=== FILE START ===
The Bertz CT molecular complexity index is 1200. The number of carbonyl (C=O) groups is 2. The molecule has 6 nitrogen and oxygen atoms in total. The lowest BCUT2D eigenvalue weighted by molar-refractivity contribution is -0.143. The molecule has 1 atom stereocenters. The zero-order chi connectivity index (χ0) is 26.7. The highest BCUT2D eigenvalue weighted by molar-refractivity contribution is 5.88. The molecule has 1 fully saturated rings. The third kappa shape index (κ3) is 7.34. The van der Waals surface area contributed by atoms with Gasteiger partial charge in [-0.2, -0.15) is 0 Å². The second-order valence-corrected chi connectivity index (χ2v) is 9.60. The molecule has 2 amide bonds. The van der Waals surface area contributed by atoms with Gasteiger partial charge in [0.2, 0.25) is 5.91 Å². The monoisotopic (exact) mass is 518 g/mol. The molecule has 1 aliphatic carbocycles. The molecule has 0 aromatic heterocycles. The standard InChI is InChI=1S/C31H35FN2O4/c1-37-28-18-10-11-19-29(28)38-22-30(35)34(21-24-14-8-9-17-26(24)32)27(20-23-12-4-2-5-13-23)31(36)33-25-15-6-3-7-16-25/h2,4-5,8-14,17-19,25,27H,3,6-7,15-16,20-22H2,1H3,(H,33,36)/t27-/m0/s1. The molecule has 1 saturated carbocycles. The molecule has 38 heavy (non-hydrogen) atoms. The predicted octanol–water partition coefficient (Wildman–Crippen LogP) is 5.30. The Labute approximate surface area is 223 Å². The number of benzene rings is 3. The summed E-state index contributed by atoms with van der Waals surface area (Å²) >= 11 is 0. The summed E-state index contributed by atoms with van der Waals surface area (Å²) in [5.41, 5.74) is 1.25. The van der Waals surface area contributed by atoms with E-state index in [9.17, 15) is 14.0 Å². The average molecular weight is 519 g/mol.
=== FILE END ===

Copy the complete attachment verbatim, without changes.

The Bertz CT molecular complexity index is 1200. The number of carbonyl (C=O) groups is 2. The molecule has 6 nitrogen and oxygen atoms in total. The lowest BCUT2D eigenvalue weighted by molar-refractivity contribution is -0.143. The molecule has 1 atom stereocenters. The zero-order chi connectivity index (χ0) is 26.7. The highest BCUT2D eigenvalue weighted by molar-refractivity contribution is 5.88. The molecule has 1 fully saturated rings. The third kappa shape index (κ3) is 7.34. The van der Waals surface area contributed by atoms with Gasteiger partial charge in [-0.2, -0.15) is 0 Å². The second-order valence-corrected chi connectivity index (χ2v) is 9.60. The molecule has 2 amide bonds. The van der Waals surface area contributed by atoms with Gasteiger partial charge in [0.2, 0.25) is 5.91 Å². The monoisotopic (exact) mass is 518 g/mol. The molecule has 1 aliphatic carbocycles. The molecule has 0 aromatic heterocycles. The standard InChI is InChI=1S/C31H35FN2O4/c1-37-28-18-10-11-19-29(28)38-22-30(35)34(21-24-14-8-9-17-26(24)32)27(20-23-12-4-2-5-13-23)31(36)33-25-15-6-3-7-16-25/h2,4-5,8-14,17-19,25,27H,3,6-7,15-16,20-22H2,1H3,(H,33,36)/t27-/m0/s1. The molecule has 1 saturated carbocycles. The molecule has 38 heavy (non-hydrogen) atoms. The predicted octanol–water partition coefficient (Wildman–Crippen LogP) is 5.30. The Labute approximate surface area is 223 Å². The number of benzene rings is 3. The summed E-state index contributed by atoms with van der Waals surface area (Å²) >= 11 is 0. The summed E-state index contributed by atoms with van der Waals surface area (Å²) in [5.41, 5.74) is 1.25. The van der Waals surface area contributed by atoms with E-state index in [9.17, 15) is 14.0 Å². The average molecular weight is 519 g/mol.